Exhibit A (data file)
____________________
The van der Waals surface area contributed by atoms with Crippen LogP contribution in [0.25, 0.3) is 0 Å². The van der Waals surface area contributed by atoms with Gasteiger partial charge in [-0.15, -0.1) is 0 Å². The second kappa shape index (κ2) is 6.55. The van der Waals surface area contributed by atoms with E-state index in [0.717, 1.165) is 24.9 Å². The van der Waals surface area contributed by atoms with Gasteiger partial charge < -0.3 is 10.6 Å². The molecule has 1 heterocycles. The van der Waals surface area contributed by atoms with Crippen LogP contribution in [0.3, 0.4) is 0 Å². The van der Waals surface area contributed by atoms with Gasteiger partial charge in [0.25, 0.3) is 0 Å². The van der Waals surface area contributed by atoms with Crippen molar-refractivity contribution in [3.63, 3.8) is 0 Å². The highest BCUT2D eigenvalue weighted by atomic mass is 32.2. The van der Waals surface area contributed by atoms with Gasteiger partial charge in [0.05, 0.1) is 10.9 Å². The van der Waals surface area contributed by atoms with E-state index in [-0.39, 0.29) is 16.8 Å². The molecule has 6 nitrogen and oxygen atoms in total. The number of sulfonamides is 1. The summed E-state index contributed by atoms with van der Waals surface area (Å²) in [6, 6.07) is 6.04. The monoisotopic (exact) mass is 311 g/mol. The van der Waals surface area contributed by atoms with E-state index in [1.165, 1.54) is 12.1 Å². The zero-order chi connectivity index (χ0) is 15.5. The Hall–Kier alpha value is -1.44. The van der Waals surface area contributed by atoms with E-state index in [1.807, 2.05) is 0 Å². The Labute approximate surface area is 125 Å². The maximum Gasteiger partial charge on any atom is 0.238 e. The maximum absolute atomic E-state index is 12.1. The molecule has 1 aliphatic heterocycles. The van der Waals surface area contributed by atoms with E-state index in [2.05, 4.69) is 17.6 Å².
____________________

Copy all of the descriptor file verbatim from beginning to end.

The van der Waals surface area contributed by atoms with Crippen LogP contribution in [0.25, 0.3) is 0 Å². The van der Waals surface area contributed by atoms with Gasteiger partial charge in [-0.15, -0.1) is 0 Å². The second kappa shape index (κ2) is 6.55. The van der Waals surface area contributed by atoms with E-state index in [0.717, 1.165) is 24.9 Å². The van der Waals surface area contributed by atoms with Gasteiger partial charge < -0.3 is 10.6 Å². The molecule has 1 heterocycles. The van der Waals surface area contributed by atoms with Crippen LogP contribution in [0.3, 0.4) is 0 Å². The van der Waals surface area contributed by atoms with Gasteiger partial charge in [0.25, 0.3) is 0 Å². The van der Waals surface area contributed by atoms with Crippen molar-refractivity contribution in [3.63, 3.8) is 0 Å². The highest BCUT2D eigenvalue weighted by atomic mass is 32.2. The van der Waals surface area contributed by atoms with Gasteiger partial charge in [0.05, 0.1) is 10.9 Å². The van der Waals surface area contributed by atoms with E-state index in [-0.39, 0.29) is 16.8 Å². The molecule has 6 nitrogen and oxygen atoms in total. The number of sulfonamides is 1. The summed E-state index contributed by atoms with van der Waals surface area (Å²) in [6, 6.07) is 6.04. The monoisotopic (exact) mass is 311 g/mol. The van der Waals surface area contributed by atoms with E-state index in [1.165, 1.54) is 12.1 Å². The zero-order chi connectivity index (χ0) is 15.5. The Hall–Kier alpha value is -1.44. The van der Waals surface area contributed by atoms with E-state index in [1.807, 2.05) is 0 Å². The Labute approximate surface area is 125 Å². The maximum Gasteiger partial charge on any atom is 0.238 e. The maximum absolute atomic E-state index is 12.1. The molecule has 1 aliphatic heterocycles. The van der Waals surface area contributed by atoms with E-state index in [2.05, 4.69) is 17.6 Å².